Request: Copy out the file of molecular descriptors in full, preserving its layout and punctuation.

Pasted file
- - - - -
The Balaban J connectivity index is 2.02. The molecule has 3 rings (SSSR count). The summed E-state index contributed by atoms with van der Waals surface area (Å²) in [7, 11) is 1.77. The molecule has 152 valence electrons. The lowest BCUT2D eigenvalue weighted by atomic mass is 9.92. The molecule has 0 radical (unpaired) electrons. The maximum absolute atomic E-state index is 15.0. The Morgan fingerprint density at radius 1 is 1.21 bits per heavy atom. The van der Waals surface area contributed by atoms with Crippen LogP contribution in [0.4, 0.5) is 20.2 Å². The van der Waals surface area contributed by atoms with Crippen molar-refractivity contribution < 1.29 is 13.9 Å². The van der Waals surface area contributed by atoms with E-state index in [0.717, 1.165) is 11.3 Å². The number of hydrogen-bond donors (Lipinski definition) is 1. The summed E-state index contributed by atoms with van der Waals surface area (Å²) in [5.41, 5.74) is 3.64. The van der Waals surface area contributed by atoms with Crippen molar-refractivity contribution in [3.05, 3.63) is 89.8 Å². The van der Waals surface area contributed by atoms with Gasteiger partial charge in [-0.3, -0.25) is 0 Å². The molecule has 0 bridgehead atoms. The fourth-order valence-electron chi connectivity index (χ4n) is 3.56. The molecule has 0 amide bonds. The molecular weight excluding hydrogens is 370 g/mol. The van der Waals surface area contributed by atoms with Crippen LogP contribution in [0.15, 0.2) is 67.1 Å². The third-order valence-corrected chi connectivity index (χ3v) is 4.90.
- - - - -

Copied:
The Balaban J connectivity index is 2.02. The molecule has 3 rings (SSSR count). The summed E-state index contributed by atoms with van der Waals surface area (Å²) in [7, 11) is 1.77. The molecule has 152 valence electrons. The lowest BCUT2D eigenvalue weighted by atomic mass is 9.92. The molecule has 0 radical (unpaired) electrons. The maximum absolute atomic E-state index is 15.0. The Morgan fingerprint density at radius 1 is 1.21 bits per heavy atom. The van der Waals surface area contributed by atoms with Crippen LogP contribution in [0.4, 0.5) is 20.2 Å². The van der Waals surface area contributed by atoms with Crippen molar-refractivity contribution < 1.29 is 13.9 Å². The van der Waals surface area contributed by atoms with E-state index in [0.717, 1.165) is 11.3 Å². The number of hydrogen-bond donors (Lipinski definition) is 1. The summed E-state index contributed by atoms with van der Waals surface area (Å²) in [5.41, 5.74) is 3.64. The van der Waals surface area contributed by atoms with Crippen molar-refractivity contribution in [3.05, 3.63) is 89.8 Å². The van der Waals surface area contributed by atoms with Gasteiger partial charge in [-0.3, -0.25) is 0 Å². The molecule has 0 bridgehead atoms. The fourth-order valence-electron chi connectivity index (χ4n) is 3.56. The molecule has 0 amide bonds. The molecular weight excluding hydrogens is 370 g/mol. The van der Waals surface area contributed by atoms with Crippen LogP contribution in [0.15, 0.2) is 67.1 Å². The third-order valence-corrected chi connectivity index (χ3v) is 4.90.